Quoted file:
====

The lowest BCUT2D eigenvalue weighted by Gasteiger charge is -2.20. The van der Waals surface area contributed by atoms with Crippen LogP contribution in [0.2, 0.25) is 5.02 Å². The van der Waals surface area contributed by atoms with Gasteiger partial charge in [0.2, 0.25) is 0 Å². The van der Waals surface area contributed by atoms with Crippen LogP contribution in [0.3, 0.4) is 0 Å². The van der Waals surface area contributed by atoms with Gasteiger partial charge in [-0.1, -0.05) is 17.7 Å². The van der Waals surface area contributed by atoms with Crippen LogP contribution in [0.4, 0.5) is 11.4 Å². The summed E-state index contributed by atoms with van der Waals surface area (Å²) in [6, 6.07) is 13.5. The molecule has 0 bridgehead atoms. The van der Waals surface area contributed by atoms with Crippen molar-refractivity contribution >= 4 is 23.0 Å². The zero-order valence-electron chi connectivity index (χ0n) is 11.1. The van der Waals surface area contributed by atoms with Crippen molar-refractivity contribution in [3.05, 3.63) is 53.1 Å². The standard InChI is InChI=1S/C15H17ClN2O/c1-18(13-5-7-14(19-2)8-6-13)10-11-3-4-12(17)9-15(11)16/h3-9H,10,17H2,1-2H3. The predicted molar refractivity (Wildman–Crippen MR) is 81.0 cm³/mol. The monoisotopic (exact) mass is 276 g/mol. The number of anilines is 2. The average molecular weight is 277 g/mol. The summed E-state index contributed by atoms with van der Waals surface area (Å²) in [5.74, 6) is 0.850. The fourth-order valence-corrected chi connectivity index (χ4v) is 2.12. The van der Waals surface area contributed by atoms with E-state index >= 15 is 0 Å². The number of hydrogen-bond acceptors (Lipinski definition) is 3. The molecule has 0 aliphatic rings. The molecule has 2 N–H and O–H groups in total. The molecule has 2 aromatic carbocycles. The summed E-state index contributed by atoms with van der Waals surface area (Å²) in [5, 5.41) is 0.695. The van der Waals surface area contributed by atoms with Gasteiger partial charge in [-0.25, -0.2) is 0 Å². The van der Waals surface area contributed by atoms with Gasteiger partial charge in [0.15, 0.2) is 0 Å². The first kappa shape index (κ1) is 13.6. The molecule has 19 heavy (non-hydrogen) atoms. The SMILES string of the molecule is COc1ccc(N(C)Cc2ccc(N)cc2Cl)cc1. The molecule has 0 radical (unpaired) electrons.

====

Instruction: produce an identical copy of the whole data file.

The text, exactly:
The lowest BCUT2D eigenvalue weighted by Gasteiger charge is -2.20. The van der Waals surface area contributed by atoms with Crippen LogP contribution in [0.2, 0.25) is 5.02 Å². The van der Waals surface area contributed by atoms with Gasteiger partial charge in [0.2, 0.25) is 0 Å². The van der Waals surface area contributed by atoms with Crippen LogP contribution in [0.3, 0.4) is 0 Å². The van der Waals surface area contributed by atoms with Gasteiger partial charge in [-0.1, -0.05) is 17.7 Å². The van der Waals surface area contributed by atoms with Crippen LogP contribution in [0.4, 0.5) is 11.4 Å². The summed E-state index contributed by atoms with van der Waals surface area (Å²) in [6, 6.07) is 13.5. The molecule has 0 bridgehead atoms. The van der Waals surface area contributed by atoms with Crippen molar-refractivity contribution >= 4 is 23.0 Å². The zero-order valence-electron chi connectivity index (χ0n) is 11.1. The van der Waals surface area contributed by atoms with Crippen molar-refractivity contribution in [3.05, 3.63) is 53.1 Å². The standard InChI is InChI=1S/C15H17ClN2O/c1-18(13-5-7-14(19-2)8-6-13)10-11-3-4-12(17)9-15(11)16/h3-9H,10,17H2,1-2H3. The predicted molar refractivity (Wildman–Crippen MR) is 81.0 cm³/mol. The monoisotopic (exact) mass is 276 g/mol. The number of anilines is 2. The average molecular weight is 277 g/mol. The summed E-state index contributed by atoms with van der Waals surface area (Å²) in [5.74, 6) is 0.850. The fourth-order valence-corrected chi connectivity index (χ4v) is 2.12. The van der Waals surface area contributed by atoms with E-state index >= 15 is 0 Å². The number of hydrogen-bond acceptors (Lipinski definition) is 3. The molecule has 0 aliphatic rings. The molecule has 2 N–H and O–H groups in total. The molecule has 2 aromatic carbocycles. The summed E-state index contributed by atoms with van der Waals surface area (Å²) in [5, 5.41) is 0.695. The van der Waals surface area contributed by atoms with Gasteiger partial charge in [-0.25, -0.2) is 0 Å². The van der Waals surface area contributed by atoms with Gasteiger partial charge in [0.15, 0.2) is 0 Å². The first kappa shape index (κ1) is 13.6. The molecule has 19 heavy (non-hydrogen) atoms. The SMILES string of the molecule is COc1ccc(N(C)Cc2ccc(N)cc2Cl)cc1. The molecule has 0 radical (unpaired) electrons.